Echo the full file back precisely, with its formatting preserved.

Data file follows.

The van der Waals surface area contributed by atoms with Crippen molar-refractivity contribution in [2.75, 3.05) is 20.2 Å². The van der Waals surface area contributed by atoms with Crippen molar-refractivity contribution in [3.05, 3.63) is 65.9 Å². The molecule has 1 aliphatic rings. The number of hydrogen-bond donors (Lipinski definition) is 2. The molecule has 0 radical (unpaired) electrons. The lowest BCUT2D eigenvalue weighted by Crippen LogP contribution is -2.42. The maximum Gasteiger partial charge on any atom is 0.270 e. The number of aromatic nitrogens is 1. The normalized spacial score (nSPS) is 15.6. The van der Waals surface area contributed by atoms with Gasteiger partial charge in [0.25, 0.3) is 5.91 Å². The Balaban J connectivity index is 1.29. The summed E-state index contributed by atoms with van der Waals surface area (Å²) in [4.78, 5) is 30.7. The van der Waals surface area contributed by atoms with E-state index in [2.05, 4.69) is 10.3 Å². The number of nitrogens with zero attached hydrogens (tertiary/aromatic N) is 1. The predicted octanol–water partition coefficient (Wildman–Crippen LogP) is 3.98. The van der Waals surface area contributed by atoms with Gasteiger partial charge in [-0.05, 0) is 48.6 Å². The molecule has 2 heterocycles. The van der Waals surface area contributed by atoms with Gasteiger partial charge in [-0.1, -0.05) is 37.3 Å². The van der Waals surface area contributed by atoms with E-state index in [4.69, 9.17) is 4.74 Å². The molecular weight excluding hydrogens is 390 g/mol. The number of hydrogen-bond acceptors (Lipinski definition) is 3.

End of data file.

The van der Waals surface area contributed by atoms with Crippen molar-refractivity contribution in [2.75, 3.05) is 20.2 Å². The van der Waals surface area contributed by atoms with Crippen molar-refractivity contribution in [3.05, 3.63) is 65.9 Å². The molecule has 1 aliphatic rings. The number of hydrogen-bond donors (Lipinski definition) is 2. The molecule has 0 radical (unpaired) electrons. The lowest BCUT2D eigenvalue weighted by Crippen LogP contribution is -2.42. The maximum Gasteiger partial charge on any atom is 0.270 e. The number of aromatic nitrogens is 1. The normalized spacial score (nSPS) is 15.6. The van der Waals surface area contributed by atoms with Gasteiger partial charge in [0.25, 0.3) is 5.91 Å². The Balaban J connectivity index is 1.29. The summed E-state index contributed by atoms with van der Waals surface area (Å²) in [4.78, 5) is 30.7. The van der Waals surface area contributed by atoms with E-state index in [2.05, 4.69) is 10.3 Å². The number of nitrogens with zero attached hydrogens (tertiary/aromatic N) is 1. The predicted octanol–water partition coefficient (Wildman–Crippen LogP) is 3.98. The van der Waals surface area contributed by atoms with Gasteiger partial charge in [-0.05, 0) is 48.6 Å². The molecule has 2 heterocycles. The van der Waals surface area contributed by atoms with Gasteiger partial charge in [-0.1, -0.05) is 37.3 Å². The van der Waals surface area contributed by atoms with E-state index in [4.69, 9.17) is 4.74 Å². The molecular weight excluding hydrogens is 390 g/mol. The number of hydrogen-bond acceptors (Lipinski definition) is 3.